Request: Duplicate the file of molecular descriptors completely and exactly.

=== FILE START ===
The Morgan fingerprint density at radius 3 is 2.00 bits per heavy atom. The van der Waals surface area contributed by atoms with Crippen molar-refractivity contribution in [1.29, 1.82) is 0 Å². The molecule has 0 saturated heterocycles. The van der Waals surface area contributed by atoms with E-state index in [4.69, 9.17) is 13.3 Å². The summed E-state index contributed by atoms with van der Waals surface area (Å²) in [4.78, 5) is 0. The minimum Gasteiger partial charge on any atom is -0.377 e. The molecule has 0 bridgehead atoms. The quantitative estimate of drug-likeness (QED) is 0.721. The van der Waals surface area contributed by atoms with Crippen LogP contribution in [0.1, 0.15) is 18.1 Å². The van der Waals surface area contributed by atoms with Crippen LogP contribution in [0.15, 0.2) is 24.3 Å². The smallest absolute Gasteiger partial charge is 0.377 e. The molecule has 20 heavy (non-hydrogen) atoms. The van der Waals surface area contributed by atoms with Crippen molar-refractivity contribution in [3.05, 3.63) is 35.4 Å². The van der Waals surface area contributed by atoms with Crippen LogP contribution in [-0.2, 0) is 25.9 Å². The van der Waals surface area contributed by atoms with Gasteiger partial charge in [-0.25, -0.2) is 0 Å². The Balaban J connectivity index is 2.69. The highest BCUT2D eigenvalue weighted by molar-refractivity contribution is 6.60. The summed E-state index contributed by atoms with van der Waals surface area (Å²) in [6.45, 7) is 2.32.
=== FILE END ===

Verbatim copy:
The Morgan fingerprint density at radius 3 is 2.00 bits per heavy atom. The van der Waals surface area contributed by atoms with Crippen molar-refractivity contribution in [1.29, 1.82) is 0 Å². The molecule has 0 saturated heterocycles. The van der Waals surface area contributed by atoms with E-state index in [4.69, 9.17) is 13.3 Å². The summed E-state index contributed by atoms with van der Waals surface area (Å²) in [4.78, 5) is 0. The minimum Gasteiger partial charge on any atom is -0.377 e. The molecule has 0 bridgehead atoms. The quantitative estimate of drug-likeness (QED) is 0.721. The van der Waals surface area contributed by atoms with Crippen LogP contribution in [0.1, 0.15) is 18.1 Å². The van der Waals surface area contributed by atoms with Crippen LogP contribution in [0.15, 0.2) is 24.3 Å². The smallest absolute Gasteiger partial charge is 0.377 e. The molecule has 20 heavy (non-hydrogen) atoms. The van der Waals surface area contributed by atoms with Crippen molar-refractivity contribution in [3.05, 3.63) is 35.4 Å². The van der Waals surface area contributed by atoms with Crippen LogP contribution in [-0.2, 0) is 25.9 Å². The van der Waals surface area contributed by atoms with Gasteiger partial charge in [-0.25, -0.2) is 0 Å². The Balaban J connectivity index is 2.69. The highest BCUT2D eigenvalue weighted by molar-refractivity contribution is 6.60. The summed E-state index contributed by atoms with van der Waals surface area (Å²) in [6.45, 7) is 2.32.